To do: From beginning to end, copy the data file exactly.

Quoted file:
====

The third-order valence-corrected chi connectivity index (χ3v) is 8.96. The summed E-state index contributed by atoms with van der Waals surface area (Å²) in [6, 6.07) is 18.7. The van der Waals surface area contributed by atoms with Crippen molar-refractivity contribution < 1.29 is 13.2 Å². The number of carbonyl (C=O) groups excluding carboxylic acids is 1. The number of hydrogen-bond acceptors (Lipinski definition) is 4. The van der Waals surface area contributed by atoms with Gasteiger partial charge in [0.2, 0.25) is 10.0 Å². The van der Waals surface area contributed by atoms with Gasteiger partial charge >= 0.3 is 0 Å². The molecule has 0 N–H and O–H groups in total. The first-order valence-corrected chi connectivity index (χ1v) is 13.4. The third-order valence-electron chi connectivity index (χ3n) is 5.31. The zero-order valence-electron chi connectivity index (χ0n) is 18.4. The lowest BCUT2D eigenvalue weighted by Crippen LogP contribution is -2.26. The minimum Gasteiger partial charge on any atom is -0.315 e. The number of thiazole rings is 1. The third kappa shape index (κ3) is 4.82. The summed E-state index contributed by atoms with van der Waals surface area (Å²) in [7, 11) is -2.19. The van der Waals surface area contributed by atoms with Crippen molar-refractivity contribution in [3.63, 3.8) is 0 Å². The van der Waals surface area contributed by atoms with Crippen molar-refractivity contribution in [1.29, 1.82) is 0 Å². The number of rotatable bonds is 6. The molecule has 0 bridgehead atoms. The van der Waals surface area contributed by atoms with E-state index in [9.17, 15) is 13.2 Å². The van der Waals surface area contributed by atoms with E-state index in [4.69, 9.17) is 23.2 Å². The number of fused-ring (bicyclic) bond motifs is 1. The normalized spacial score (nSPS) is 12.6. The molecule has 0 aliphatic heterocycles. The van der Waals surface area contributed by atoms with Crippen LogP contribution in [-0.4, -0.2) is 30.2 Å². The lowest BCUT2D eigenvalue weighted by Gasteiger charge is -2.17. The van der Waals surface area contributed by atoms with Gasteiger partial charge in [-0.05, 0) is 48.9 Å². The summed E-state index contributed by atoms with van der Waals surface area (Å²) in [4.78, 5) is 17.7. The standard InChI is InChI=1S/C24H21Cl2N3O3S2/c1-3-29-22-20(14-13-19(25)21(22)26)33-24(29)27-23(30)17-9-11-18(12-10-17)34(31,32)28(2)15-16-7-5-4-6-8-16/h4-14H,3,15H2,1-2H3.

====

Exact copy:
The third-order valence-corrected chi connectivity index (χ3v) is 8.96. The summed E-state index contributed by atoms with van der Waals surface area (Å²) in [6, 6.07) is 18.7. The van der Waals surface area contributed by atoms with Crippen molar-refractivity contribution < 1.29 is 13.2 Å². The number of carbonyl (C=O) groups excluding carboxylic acids is 1. The number of hydrogen-bond acceptors (Lipinski definition) is 4. The van der Waals surface area contributed by atoms with Gasteiger partial charge in [0.2, 0.25) is 10.0 Å². The van der Waals surface area contributed by atoms with Gasteiger partial charge >= 0.3 is 0 Å². The molecule has 0 N–H and O–H groups in total. The first-order valence-corrected chi connectivity index (χ1v) is 13.4. The third-order valence-electron chi connectivity index (χ3n) is 5.31. The zero-order valence-electron chi connectivity index (χ0n) is 18.4. The lowest BCUT2D eigenvalue weighted by Crippen LogP contribution is -2.26. The minimum Gasteiger partial charge on any atom is -0.315 e. The number of thiazole rings is 1. The third kappa shape index (κ3) is 4.82. The summed E-state index contributed by atoms with van der Waals surface area (Å²) in [7, 11) is -2.19. The van der Waals surface area contributed by atoms with Crippen molar-refractivity contribution in [3.63, 3.8) is 0 Å². The van der Waals surface area contributed by atoms with Crippen molar-refractivity contribution in [1.29, 1.82) is 0 Å². The number of rotatable bonds is 6. The molecule has 0 bridgehead atoms. The van der Waals surface area contributed by atoms with E-state index in [9.17, 15) is 13.2 Å². The van der Waals surface area contributed by atoms with E-state index in [4.69, 9.17) is 23.2 Å². The number of fused-ring (bicyclic) bond motifs is 1. The normalized spacial score (nSPS) is 12.6. The molecule has 0 aliphatic heterocycles. The van der Waals surface area contributed by atoms with Crippen LogP contribution in [-0.4, -0.2) is 30.2 Å². The lowest BCUT2D eigenvalue weighted by Gasteiger charge is -2.17. The van der Waals surface area contributed by atoms with Gasteiger partial charge in [-0.05, 0) is 48.9 Å². The summed E-state index contributed by atoms with van der Waals surface area (Å²) in [4.78, 5) is 17.7. The standard InChI is InChI=1S/C24H21Cl2N3O3S2/c1-3-29-22-20(14-13-19(25)21(22)26)33-24(29)27-23(30)17-9-11-18(12-10-17)34(31,32)28(2)15-16-7-5-4-6-8-16/h4-14H,3,15H2,1-2H3.